(images: weblogs.nrc.nl, gizmag.com.au)
The AP reported an interesting tidbit recently in the world of winemaking – interesting enough to be picked up by several other news sources, anyway:
Ilja Gort, the flamboyant Dutch owner of Bordeaux’s Chateau de la Garde, has insured his insured his nose (and sense of smell) with Lloyd’s of London, to the tune of 5 million euro (which my sources calculate to be close to $8 million USD – but by May could be more like $4.7 billion, if the U.S. dollar keeps dipping at its current nasty rate!).
Those of you who follow along with this blog even semi-regularly would likely deduce that the Dude here would be planning some blithe and pithy schnoz-related jokes about this topic, make you laugh a bit, and then be on his way.
But you’d be way wrong…
Sure, it would be a blast to spend a page or two pointing out Gort’s insurance policy caveats that prevent him from doing some things that would look totally awesome on a resume (most notably, he is not permitted to be employed as a knife thrower’s assistant or as a fire-breather – two things that I would kill to be able to put in the hobbies section of my CV).
But I think it’s much more interesting to discuss what Gort’s policy represents in the grander scheme of the winemaking world.
To me, Gort’s actions highlight a interesting – and keenly relevant – fact: in a marketplace that seems obsessed recently with trying to scientifically quantify the components that make up a truly excellent wine, winemaking remains (more than ever) more Art than Science.
Sure, Gort is no stranger to publicity, but he’s no dummy either. Part of putting the value of his schnoz on such public display was to make the point that “his sense of smell is his wine taster asset.”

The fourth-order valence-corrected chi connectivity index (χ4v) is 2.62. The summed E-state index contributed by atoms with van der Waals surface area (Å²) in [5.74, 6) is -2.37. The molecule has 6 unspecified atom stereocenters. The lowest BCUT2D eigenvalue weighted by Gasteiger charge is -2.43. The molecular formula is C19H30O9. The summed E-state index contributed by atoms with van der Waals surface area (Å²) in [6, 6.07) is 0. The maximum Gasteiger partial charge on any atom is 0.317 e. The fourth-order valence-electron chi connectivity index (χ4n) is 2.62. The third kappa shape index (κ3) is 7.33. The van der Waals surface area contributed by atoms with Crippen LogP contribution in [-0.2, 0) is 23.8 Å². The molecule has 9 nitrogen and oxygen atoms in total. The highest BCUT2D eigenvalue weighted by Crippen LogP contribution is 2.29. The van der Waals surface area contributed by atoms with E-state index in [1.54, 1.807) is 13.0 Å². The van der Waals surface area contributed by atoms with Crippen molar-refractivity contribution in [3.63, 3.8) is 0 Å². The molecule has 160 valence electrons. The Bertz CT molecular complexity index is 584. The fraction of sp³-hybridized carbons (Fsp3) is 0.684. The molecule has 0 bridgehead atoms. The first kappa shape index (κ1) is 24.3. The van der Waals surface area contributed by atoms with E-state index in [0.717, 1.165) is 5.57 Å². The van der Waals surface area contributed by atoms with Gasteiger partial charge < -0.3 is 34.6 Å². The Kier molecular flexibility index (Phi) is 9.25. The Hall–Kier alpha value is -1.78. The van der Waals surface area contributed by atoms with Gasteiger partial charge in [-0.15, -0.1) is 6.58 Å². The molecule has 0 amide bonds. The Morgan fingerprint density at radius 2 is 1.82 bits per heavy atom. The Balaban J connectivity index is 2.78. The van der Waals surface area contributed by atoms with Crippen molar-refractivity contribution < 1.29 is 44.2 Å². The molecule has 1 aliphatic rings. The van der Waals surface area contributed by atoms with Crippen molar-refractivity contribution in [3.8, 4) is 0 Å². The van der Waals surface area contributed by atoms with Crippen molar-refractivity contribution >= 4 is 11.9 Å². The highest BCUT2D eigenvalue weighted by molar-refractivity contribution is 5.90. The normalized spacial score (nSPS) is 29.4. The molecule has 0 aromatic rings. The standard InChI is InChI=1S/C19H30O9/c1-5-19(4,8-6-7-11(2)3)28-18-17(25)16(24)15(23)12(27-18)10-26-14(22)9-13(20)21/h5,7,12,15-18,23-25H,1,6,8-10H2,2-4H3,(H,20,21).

This is a stark contrast to non-human techno tasters that can supposedly distinguish a wine’s quality and origins, or to robots that can “taste” quality wine. Not to mention robot wine tasting machines with bee noses (ok, that one’s a stretch, but read the article and it will make a bit more sense…).
I found it refreshing that, in an industry where so many sciences are required to be mastered just to make a quality product (geography, geology, agriculture to name but a few), someone is calling attention to the fact that a winemaker’s nose and intuition are the simplest – and greatest – tools that she or he can bring to the tasting table.
That’s because the greatest machine ever constructed for the purpose of wine appreciation is all organic – it’s called the human.
Man vs. Machine?
Puh-leeeze. No contest!
My money’s on the guy with the real nose (all $8 million worth of it).
Blame it on the full moon, the equinox, or (purple!) monkeys from space… but strange things are afoot…
The little dudette is coming a week early! So new 1WineDude.com content will likely be a bit slow in coming over the next two weeks or so. Never fear, Dude has lined up some interesting stuff and maybe a guest post or two for your enjoyment in the meantime!
The 2008 American Wine Blog Award Finalists have been announced, and (as expected) 1WineDude.com, as expected, is not among them; remeber that technically I’m not eligible as a finalist, as I’ve explained in a previous post. But once again THANK YOU to all those that nominated this here blog anyways! It’s still uber-important that you vote, and that your voices be heard. So head on over to the Fermentation Blog and Rock The Vote!
If you’re not familiar with the finalists and are wondering where your vote should be cast, I’ve made it more than clear in the past that I consider Alder’s Vinography to be the creme-de-la-creme of the current blog scene in terms of quality wine writing, so Alder (for what it’s worth) has my “official” endorsement (though there are many fine blogs among the finalists that deserve your consideration).